There are a few lifestyle choices–in addition to not smoking indoors–that may increase your chances of developing cancer. If you spend lots of time indoors in a home with elevated levels of radon, you are putting yourself at a higher risk. Also, if you burn wood or coal in a home that has high radon levels, the combination of additional particles in the air with radon can increase your chance of lung cancer.

Testing for Radon

Due to its imperceptible nature, testing is the only sure fire what to know that you are at risk for radon exposure. It is recommended that you test your home every two years, every time you move, or make a structural change to your house. If you detect radon levels about 4 picoCuries (pCi/L) per liter of air, you should take action.

The EPA estimates that 8 million, or 1 in every 15 homes, have elevated radon levels. Because radon is colorless, odorless, and tasteless, it is very important to test for it regardless of whether you suspect you have a problem. There are two types of tests:

  • Short-term: Short term tests usually take about 2-7 days. You simply place a test kit on the lowest level of your home and leave it in a place where it will be undisturbed. Then, send the results back to a lab.
  • Long-term: Long term tests take at least 3 months. They also need to be placed on the lowest used level of your home and left untouched. Long term tests are usually more accurate because they collect more data and measure long term averages of radon levels.
  • If your test results show radon levels at 4 pCi/L or higher, it is imperative to take action. 

    Treatment for Radon

    There are several simple steps you can take. One of the quickest, most affordable, and easiest fixes: proper ventilation. However, other remedies require a skilled approach. The EPA recommends that you hire a contractor to assist you throughout the process of fixing your home’s radon problems, simply because it is a dangerous gas to handle and requires specific knowledge and skills. However, if you feel confident in your ability to test and treat radon in your home, there are many instructions online organized on this EPA page.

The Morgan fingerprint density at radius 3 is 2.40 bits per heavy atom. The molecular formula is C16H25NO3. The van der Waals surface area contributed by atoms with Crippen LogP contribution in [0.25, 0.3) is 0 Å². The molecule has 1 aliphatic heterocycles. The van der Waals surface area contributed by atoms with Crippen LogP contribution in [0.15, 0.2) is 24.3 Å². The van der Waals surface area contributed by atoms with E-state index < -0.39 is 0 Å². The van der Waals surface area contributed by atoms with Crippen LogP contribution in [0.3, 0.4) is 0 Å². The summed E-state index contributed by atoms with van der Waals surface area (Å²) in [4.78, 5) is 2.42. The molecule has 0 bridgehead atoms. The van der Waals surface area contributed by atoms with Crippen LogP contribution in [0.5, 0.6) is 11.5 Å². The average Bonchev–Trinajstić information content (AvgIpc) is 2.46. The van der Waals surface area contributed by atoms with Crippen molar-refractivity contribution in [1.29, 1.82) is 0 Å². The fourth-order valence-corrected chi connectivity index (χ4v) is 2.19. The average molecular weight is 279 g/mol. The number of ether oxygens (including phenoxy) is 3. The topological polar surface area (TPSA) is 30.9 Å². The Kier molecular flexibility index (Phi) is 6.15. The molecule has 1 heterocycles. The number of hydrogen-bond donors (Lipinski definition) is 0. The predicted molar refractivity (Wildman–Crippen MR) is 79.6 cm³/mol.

Treatment and prevention techniques for radon include:

  • Gas-permeable gravel layer with plastic sheeting & a vent pipe: Gas is released from the soil and moves easily through the gravel. The plastic cover prevents gas from traveling into the home, and the gas is instead diverted to a vent pipe which runs up to roof to safely release the gas outdoors.
  • Sealing & Caulking: All gaps or cracks in the foundation and walls of the home are sealed to prevent radon gas from entering.
  • Venting: Installing house/room pressurization or heat recovery systems can increase ventilation throughout the home, bringing contaminated air outside and clean air inside.
  • What are the takeaways?

    Radon is a silent, but very risky threat. You should test for radon in your air regularly and there are simple measures you can take to both prevent and remedy the issue.